Effects of nuclear explosions

Shockwaves and radiation

The dominant effect of a nuclear weapon (the blast and thermal radiation) are the same physical damage mechanisms as conventional explosives, but the energy produced by a nuclear explosive is millions of times more per gram and the temperatures reached are in the tens of megakelvin. Nuclear weapons are quite different from conventional weapons because of the huge amount of explosive energy that they can put out and the different kinds of effects they make, like high temperatures and nuclear radiation.

The devastating impact of the explosion does not stop after the initial blast, as with conventional explosives. A cloud of nuclear radiation travels from the hypocenter of the explosion, causing an impact to life forms even after the heat waves have ceased. The health effects on humans from nuclear explosions comes from the initial shockwave, the radiation exposure, and the fallout. The initial shockwave and radiation exposure come from the immediate blast which has different effects on the health of humans depending on the distance from the center of the blast. The shockwave can rupture eardrums and lungs, can also throw people back, and cause buildings to collapse.[11] Radiation exposure is delivered at the initial blast and can continue for an extended amount of time in the form of nuclear fallout. The main health effect of nuclear fallout is cancer and birth defects because radiation causes changes in cells that can either kill or make them abnormal.[12] Any nuclear explosion (or nuclear war) would have wide-ranging, long-term, catastrophic effects. Radioactive contamination would cause genetic mutations and cancer across many generations.[13]

Nuclear Winter

Another potential devastating effect of nuclear war is termed nuclear winter. The idea become popularized in mainstream culture during the 1980s, when Richard P. Turco, Owen Toon, Thomas P. Ackerman, James B. Pollack and Carl Sagan collaborated and produced a scientific study which suggested the Earth's weather and climate can be severely impacted by nuclear war.[14] The main idea is that once a conflict begins and the aggressors start detonating nuclear weapons, the explosions will eject small particles from the Earth's surface into the atmosphere as well as nuclear particles. It's also assumed that fires will break out and become widespread, similar to what happened at Hiroshima and Nagasaki during the end of WWII, which will cause soot and other harmful particles to also be introduced into the atmosphere.[15] Once these harmful particles are lofted, strong upper level winds in the troposphere can transport them thousands of kilometers and can end up transporting nuclear fallout and also alter the Earth's radiation budget. Once enough small particles are in the atmosphere, they can act as cloud condensation nuclei which will cause global cloud coverage to increase which in turn blocks incoming solar insolation and starts a global cooling period. This is not unlike one of the leading theories about the extinction of the dinosaurs, in that a large explosion ejected small particulate matter into the atmosphere and resulted in a global catastrophe characterized by cooler temperatures, acid rain, and the KT Layer.[16]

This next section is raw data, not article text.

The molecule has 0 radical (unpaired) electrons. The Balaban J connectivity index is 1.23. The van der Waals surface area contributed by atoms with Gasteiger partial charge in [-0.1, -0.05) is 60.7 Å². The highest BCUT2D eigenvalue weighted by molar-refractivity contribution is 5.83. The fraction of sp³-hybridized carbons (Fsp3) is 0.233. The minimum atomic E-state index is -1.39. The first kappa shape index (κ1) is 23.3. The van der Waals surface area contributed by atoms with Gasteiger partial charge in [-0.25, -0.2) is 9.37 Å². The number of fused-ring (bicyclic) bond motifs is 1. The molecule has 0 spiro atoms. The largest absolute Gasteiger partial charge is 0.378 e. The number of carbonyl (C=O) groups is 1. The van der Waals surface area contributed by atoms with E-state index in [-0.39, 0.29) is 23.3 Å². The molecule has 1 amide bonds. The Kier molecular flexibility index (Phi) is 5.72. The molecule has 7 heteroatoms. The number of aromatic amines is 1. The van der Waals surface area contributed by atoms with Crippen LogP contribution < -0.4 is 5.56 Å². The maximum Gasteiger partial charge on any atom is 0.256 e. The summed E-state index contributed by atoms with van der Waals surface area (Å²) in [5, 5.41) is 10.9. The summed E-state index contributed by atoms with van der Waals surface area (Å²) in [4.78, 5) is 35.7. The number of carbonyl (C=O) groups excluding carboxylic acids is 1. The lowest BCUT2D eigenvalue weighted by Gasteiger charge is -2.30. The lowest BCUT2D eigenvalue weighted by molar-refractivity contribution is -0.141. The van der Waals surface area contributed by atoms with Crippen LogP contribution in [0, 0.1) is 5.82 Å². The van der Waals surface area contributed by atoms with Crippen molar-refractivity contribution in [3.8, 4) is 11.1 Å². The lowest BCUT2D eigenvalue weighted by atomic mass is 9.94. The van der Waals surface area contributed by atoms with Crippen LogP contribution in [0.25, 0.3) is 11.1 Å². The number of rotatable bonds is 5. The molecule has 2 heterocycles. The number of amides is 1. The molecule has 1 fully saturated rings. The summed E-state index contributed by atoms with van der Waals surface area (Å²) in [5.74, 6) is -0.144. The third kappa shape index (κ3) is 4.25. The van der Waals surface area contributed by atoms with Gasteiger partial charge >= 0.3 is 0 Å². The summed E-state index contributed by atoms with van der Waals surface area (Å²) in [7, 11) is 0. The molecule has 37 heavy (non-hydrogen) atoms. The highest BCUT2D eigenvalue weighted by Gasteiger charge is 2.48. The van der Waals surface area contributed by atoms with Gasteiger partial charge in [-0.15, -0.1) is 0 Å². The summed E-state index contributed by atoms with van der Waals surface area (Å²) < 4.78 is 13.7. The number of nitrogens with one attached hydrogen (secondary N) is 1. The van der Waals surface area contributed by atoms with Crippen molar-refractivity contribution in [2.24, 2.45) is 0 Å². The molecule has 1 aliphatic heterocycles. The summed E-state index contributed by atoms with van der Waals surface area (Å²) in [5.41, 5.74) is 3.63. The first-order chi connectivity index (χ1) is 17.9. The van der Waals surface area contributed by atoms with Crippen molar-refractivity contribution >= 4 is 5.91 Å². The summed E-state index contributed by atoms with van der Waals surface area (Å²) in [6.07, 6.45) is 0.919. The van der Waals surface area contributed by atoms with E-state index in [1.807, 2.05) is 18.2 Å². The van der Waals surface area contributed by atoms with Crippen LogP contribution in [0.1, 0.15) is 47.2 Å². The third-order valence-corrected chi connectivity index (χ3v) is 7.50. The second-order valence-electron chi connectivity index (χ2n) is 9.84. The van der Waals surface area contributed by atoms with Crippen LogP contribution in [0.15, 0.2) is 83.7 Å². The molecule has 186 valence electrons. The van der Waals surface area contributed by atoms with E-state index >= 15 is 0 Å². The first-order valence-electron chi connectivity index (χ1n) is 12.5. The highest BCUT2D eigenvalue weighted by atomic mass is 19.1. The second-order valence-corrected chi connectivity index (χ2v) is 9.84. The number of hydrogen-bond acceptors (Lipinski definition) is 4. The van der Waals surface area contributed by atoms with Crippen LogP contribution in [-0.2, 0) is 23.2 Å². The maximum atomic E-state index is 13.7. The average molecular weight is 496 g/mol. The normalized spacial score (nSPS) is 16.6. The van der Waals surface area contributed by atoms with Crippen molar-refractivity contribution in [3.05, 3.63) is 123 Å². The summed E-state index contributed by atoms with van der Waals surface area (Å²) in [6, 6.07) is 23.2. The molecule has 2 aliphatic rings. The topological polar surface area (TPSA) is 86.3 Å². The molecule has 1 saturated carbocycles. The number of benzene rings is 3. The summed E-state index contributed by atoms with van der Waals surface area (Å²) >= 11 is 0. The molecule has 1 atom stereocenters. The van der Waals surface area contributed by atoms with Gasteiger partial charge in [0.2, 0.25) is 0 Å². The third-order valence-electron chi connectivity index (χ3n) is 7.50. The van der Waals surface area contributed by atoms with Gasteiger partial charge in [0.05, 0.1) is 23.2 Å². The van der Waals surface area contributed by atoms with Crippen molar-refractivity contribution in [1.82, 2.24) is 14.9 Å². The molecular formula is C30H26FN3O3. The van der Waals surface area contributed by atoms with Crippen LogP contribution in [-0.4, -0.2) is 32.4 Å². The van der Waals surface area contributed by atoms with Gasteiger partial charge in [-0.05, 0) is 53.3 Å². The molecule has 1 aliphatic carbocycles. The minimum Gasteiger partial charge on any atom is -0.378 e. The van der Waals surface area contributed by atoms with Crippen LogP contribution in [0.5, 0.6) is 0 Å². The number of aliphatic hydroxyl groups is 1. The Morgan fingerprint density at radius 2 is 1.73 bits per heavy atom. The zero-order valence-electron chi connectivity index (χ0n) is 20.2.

See also

References

  1. ^ "CDC Radiation Emergencies | Frequently Asked Questions About a Nuclear Blast". www.cdc.gov. 2019-04-22. Retrieved 2021-04-29.
  2. ^ Rubinson, Paul (2014-01-02). "The global effects of nuclear winter: science and antinuclear protest in the United States and the Soviet Union during the 1980s". Cold War History. 14 (1): 47–69. doi:10.1080/14682745.2012.759560. ISSN 1468-2745. S2CID 153883165.
  3. ^ U.S. Department of Energy. "Trinity Site - World's First Nuclear Explosion". Energy.gov Office of Management. Retrieved 23 December 2016.
  4. ^ Taylor, Alan (July 16, 2015). "70 Years Since Trinity: The Day the Nuclear Age Began". The Atlantic. Retrieved 23 December 2016.
  5. ^ Groves, General Leslie (July 18, 1945). "The First Nuclear Test in New Mexico: Memorandum for the Secretary of War, Subject: The Test". United States War Department. PBS.org. Retrieved 23 December 2016.
  6. ^ "VENONA Dated Documents". www.nsa.gov. Retrieved 2021-04-30.
  7. ^ "The Soviet Nuclear Weapons Program". nuclearweaponarchive.org. Retrieved 2021-04-30.
  8. ^ Yang, Xiaoping; North, Robert; Romney, Carl; Richards, Paul G. (August 2000), Worldwide Nuclear Explosions (PDF), retrieved 2013-12-31
  9. ^ "The legacy of nuclear testing". ICAN. Retrieved 2021-04-29.
  10. ^ "Our Documents - Test Ban Treaty (1963)". www.ourdocuments.gov. Retrieved 2021-04-29.
  11. ^ Effects of Nuclear Earth-Penetrator and Other Weapons. 2005-09-06. doi:10.17226/11282. ISBN 978-0-309-09673-7.
  12. ^ "Effects to the Human Body From Nuclear Fallout". large.stanford.edu. Retrieved 2021-04-29.
  13. ^ Malcolm Fraser and Tilman Ruff. 2015 is the year to ban nuclear weapons, The Age, February 19, 2015.
  14. ^ Turco, R. P.; Toon, O. B.; Ackerman, T. P.; Pollack, J. B.; Sagan, Carl (1983-12-23). "Nuclear Winter: Global Consequences of Multiple Nuclear Explosions". Science. 222 (4630): 1283–1292. Bibcode:1983Sci...222.1283T. doi:10.1126/science.222.4630.1283. ISSN 0036-8075. PMID 17773320. S2CID 45515251.
  15. ^ (PDF). 2006-06-24 https://web.archive.org/web/20060624185903/http://www.dtra.mil/toolbox/directorates/td/programs/nuclear_personnel/docs/DNATR805512F.pdf. Archived from the original (PDF) on 2006-06-24. Retrieved 2021-04-30. Missing or empty |title= (help)
  16. ^ "The KT extinction". ucmp.berkeley.edu. Retrieved 2021-04-30.

External links

  • Video — Nuclear Explosion Power Comparison
  • NUKEMAP2.7 (modelling effects of nuclear explosion of various yield in various cities)